Discussion

Genetic association studies have provided tremendous insight into the diversity of genetic factors contributing to the risk of CAD [20,22,28]. Studies have reported that ET-1 was implicated in a broad range of cardiovascular diseases, such as CAD, myocardial infarction, and hypertension [29–31]. In the present study, we performed a genetic association analysis on five EDN1 tagSNPs (rs6458155, rs4145451, rs9369217, rs3087459, and rs2070699) in a Chinese Han population. Multivariate methods based on logistic regression analysis was performed to test individual tagSNP association, which was adjusted by multiple risk factors, including age, sex, BMI, smoking, drinking, hypertension, diabetes, and hyperlipidemia. As a result, we found that rs6458155 polymorphism was associated with the risk of CAD in multiple genetic models; the haplotype rs6458155C-rs4145451C containing rs6458155 C allele conferred the increased susceptibility to CAD. Furthermore, carriers of the C allele (CT/CC genotypes) had higher plasma ET-1 levels compared with non-C carriers (TT genotype).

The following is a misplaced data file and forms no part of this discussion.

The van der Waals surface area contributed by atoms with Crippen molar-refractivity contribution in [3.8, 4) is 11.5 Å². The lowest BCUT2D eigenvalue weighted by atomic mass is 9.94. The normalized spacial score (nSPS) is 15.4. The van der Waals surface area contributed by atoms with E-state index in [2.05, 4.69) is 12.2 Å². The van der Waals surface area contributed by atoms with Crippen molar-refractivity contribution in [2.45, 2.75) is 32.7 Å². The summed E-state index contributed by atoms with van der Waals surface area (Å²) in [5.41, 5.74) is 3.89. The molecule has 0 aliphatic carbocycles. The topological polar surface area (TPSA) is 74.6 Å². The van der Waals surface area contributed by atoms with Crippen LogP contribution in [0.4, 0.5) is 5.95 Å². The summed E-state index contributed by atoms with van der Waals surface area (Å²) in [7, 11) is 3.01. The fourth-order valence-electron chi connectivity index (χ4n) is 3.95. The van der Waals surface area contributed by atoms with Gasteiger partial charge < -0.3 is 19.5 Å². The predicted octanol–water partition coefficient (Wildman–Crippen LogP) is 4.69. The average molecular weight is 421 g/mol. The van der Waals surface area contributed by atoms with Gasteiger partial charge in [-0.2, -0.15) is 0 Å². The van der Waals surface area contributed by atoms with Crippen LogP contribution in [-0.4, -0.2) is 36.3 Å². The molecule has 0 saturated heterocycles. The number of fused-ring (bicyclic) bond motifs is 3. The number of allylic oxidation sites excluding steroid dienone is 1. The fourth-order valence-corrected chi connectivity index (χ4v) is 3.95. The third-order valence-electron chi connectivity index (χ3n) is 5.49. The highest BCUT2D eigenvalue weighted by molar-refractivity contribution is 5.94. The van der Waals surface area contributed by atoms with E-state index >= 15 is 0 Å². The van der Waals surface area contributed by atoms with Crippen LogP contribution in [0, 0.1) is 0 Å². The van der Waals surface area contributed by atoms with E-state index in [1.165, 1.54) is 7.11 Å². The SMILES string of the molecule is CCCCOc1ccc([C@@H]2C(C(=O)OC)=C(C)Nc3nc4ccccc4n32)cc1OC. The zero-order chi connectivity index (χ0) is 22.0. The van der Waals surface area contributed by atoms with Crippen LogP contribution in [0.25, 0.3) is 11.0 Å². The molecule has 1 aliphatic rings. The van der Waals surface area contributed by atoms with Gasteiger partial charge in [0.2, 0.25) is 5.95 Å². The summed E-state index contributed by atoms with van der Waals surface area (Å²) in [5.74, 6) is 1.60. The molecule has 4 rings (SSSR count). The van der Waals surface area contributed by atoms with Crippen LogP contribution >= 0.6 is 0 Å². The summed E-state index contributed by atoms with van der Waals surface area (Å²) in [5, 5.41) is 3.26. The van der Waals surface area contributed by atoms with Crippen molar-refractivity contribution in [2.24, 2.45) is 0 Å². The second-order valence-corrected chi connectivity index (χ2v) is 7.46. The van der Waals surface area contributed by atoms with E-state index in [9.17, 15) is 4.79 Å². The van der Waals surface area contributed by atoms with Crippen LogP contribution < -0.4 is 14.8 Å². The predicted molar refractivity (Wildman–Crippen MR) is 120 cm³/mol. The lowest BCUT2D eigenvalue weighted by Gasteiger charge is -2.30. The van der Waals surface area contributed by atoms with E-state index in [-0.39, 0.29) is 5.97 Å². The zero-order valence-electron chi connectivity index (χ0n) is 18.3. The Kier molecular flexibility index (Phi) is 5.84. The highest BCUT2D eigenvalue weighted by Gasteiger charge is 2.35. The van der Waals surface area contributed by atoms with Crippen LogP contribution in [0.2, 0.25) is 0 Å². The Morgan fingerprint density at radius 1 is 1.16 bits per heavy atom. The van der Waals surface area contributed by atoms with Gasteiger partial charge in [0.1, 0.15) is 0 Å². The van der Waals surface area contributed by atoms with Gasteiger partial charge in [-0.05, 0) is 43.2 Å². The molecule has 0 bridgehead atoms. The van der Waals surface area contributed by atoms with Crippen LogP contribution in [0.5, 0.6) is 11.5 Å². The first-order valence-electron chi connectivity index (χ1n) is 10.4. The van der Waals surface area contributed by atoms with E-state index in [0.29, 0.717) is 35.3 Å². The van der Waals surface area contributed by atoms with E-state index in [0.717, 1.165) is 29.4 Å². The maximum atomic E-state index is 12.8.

In the stratified analysis, our data revealed that the increased risk of EDN1 rs6458155 C allele in CAD was more remarkable amongst older subjects (male 50 years old, female ≥ 60 years old), suggesting an age-related mechanism is involved. These results are in agreement with other studies reporting the differential effects of age on the association of gene polymorphisms with cardiovascular disease [32–34]. Previous studies have reported the associations between alcohol intake and CAD [35–37]. In the present study, the association between rs6458155 polymorphism and CAD risk was more pronounced in non-drinking individuals. The effect of ethanol on the cardiovascular system is dose-dependent and the differences observed for alcohol drinking may mask the influence of individual variants of this polymorphism in the present study population [38]. Previous studies have indicated that ET-1 is increased in cigarette smoke exposed rats, and ET-1 receptors are also up-regulated in the rat coronary and cerebral arteries after cigarette smoke exposure [39–41]. In this study, we found a more significant association between the EDN1 rs6458155 polymorphism and CAD risk in cigarette smokers, suggesting there is a gene–environment interaction between rs6458155 polymorphism and tobacco exposure. Further studies are required to confirm these findings.